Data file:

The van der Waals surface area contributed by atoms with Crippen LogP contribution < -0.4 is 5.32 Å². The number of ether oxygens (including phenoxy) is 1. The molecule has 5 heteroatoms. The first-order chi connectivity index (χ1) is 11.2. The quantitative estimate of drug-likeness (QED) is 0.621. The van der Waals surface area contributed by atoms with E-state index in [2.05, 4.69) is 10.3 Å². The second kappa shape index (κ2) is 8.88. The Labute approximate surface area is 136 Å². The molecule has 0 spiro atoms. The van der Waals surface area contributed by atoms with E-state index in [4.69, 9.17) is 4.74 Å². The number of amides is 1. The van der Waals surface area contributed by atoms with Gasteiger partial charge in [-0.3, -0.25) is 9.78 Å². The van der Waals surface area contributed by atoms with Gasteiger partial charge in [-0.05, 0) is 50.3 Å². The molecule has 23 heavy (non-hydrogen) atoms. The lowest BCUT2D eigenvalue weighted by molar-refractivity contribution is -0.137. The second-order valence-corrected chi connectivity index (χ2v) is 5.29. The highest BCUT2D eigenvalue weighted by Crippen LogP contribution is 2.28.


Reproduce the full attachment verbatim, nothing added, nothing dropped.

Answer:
The van der Waals surface area contributed by atoms with Crippen LogP contribution < -0.4 is 5.32 Å². The number of ether oxygens (including phenoxy) is 1. The molecule has 5 heteroatoms. The first-order chi connectivity index (χ1) is 11.2. The quantitative estimate of drug-likeness (QED) is 0.621. The van der Waals surface area contributed by atoms with E-state index in [2.05, 4.69) is 10.3 Å². The second kappa shape index (κ2) is 8.88. The Labute approximate surface area is 136 Å². The molecule has 0 spiro atoms. The van der Waals surface area contributed by atoms with E-state index in [4.69, 9.17) is 4.74 Å². The number of amides is 1. The van der Waals surface area contributed by atoms with Gasteiger partial charge in [-0.3, -0.25) is 9.78 Å². The van der Waals surface area contributed by atoms with Gasteiger partial charge in [-0.05, 0) is 50.3 Å². The molecule has 23 heavy (non-hydrogen) atoms. The lowest BCUT2D eigenvalue weighted by molar-refractivity contribution is -0.137. The second-order valence-corrected chi connectivity index (χ2v) is 5.29. The highest BCUT2D eigenvalue weighted by Crippen LogP contribution is 2.28.